The correspondence between the Duke of Wellington and Lord Lynedoch in June vividly depicts the Duke’s confidence and decisive attitude as the inevitable clash of armies approached. On 13th June 1815, he wrote:
‘There is nothing new here. We have reports of Bonaparte’s joining the army and attacking us; but I have accounts from Paris of the 10th, on which day he was still there; and I judge from his speech to the Legislature that his departure was not likely to be immediate. I think we are now too strong for him here.’ (See Antony Brett-James, Wellington At War 1794-1815: A selection of his wartime letters. (London: Macmillan & Co LTD, 1961), p.307).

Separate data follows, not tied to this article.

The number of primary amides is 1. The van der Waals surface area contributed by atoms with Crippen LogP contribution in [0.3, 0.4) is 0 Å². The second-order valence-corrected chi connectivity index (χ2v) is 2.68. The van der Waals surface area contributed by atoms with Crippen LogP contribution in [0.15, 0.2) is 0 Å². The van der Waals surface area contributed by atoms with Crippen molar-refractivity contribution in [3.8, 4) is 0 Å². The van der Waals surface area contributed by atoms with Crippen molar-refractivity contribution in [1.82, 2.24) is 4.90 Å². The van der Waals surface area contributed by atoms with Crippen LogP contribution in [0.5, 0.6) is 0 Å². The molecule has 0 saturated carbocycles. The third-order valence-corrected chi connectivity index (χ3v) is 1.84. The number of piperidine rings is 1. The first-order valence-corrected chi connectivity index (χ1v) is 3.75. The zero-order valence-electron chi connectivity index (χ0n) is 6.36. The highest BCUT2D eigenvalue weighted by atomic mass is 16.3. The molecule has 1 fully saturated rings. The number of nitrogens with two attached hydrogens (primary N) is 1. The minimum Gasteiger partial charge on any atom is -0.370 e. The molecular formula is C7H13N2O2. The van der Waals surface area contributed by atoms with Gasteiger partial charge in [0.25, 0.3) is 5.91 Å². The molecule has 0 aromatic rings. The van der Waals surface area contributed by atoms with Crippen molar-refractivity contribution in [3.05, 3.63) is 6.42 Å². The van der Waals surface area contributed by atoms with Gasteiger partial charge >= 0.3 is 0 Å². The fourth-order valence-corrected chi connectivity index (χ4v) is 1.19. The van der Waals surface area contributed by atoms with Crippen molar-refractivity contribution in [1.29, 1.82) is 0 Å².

In fact, Napoleon had left Paris on 12th June and the decisive period of fighting would begin sooner than Wellington had expected. Nevertheless, his assessment of the relative strengths of the armies was borne out.
Today Wellington is remembered not just for his involvement in Waterloo but also for a new style of boot that would take his name: the Wellington. Wellington had asked his shoemaker to adapt the standard hessian-style boot by cutting the tassel and lowering the heel to make them a more comfortable fit. The epic victory at Waterloo in 1815 marked Wellington as fashion pioneer and the wellington was adopted thereafter as a fashion trend.